“People think that intimacy is about sex. But intimacy is about truth. When you realize you can tell someone your truth, when you can show yourself to them, when you stand in front of them bare and their response is ‘you’re safe with me’- that’s intimacy.”
Trigger warnings : sexual assault, rape, domestic abuse, cheating, homophobia, biphobia, alcoholism, mentions of suicide.
This book is glorious, Evelyn Hugo is a magnificient heroine and she carried this whole book, she shines so bright that you can’t focus on anything else. The attempts of the author to make parallels between Evelyn and Monique to show how Evelyn’s life impacted Monique were nice, but I, for one, couldn’t care less about the parts that had nothing to do with Evelyn (that’s how great she is). I adored the premise of this book, I adore how Evelyn is a self-made woman even though she used men to get on top, I adore how resilient she was, I think the phrase ‘What would Evelyn Hugo do?’ should be a thing because she’s a great role-model even though some of her decisions can be considered unkind.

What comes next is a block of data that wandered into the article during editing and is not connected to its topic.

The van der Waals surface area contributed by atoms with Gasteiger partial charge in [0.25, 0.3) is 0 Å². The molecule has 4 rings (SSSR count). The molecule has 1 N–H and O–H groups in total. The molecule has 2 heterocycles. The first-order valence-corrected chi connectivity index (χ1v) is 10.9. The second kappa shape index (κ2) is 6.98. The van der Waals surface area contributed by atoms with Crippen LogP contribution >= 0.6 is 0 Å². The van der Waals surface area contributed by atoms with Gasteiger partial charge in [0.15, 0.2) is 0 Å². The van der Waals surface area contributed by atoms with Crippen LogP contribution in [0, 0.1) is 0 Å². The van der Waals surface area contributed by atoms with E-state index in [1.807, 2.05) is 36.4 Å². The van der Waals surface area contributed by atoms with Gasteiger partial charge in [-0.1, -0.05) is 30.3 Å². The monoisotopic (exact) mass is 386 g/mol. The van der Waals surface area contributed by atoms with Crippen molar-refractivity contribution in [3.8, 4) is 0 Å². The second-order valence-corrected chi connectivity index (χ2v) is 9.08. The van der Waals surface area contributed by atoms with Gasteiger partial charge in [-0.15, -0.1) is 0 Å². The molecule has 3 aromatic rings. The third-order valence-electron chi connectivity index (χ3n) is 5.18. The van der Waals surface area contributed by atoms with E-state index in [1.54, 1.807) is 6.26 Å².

One of the things I love the most about this book is how misleading the title is, you get into this book thinking it’s about the scandalous life of a movie star that had 7 husbands. And the book hypes who the real love of Evelyn is out of those 7 husbands. But surprise!! It’s not really what it seems. I loved the representation, it was great! I loved how Reid didn’t shy away from presenting the cinematic scene as it most probably was back then (and still has issues like this!) racist and homophobic as shit. I liked especially how Evelyn had issues with re-connecting with her herritage, with who she was, as she had to present herself as a white person for years just to have her success, just to keep her career.
I think the husbands added a lot to the story, since all their personalities were so different and you rooted for some of them (I loved Harry so much), yet some of them disappointed you so badly. This book covers so much, it has abuse in it, it talks of misogynism and the sexualization of women, even the men’s glare.
Something that I didn’t like about this book, but not so much to affect the rating, was Celia’s personality. At the beginning, I had nothing against her and even now, I don’t hate her. I just think she was very whiny sometimes and even cruel to Evelyn.
I think Evelyn Hugo will be immortal in my mind as she is in her world.
Check my full review (with spoilers) on goodreads!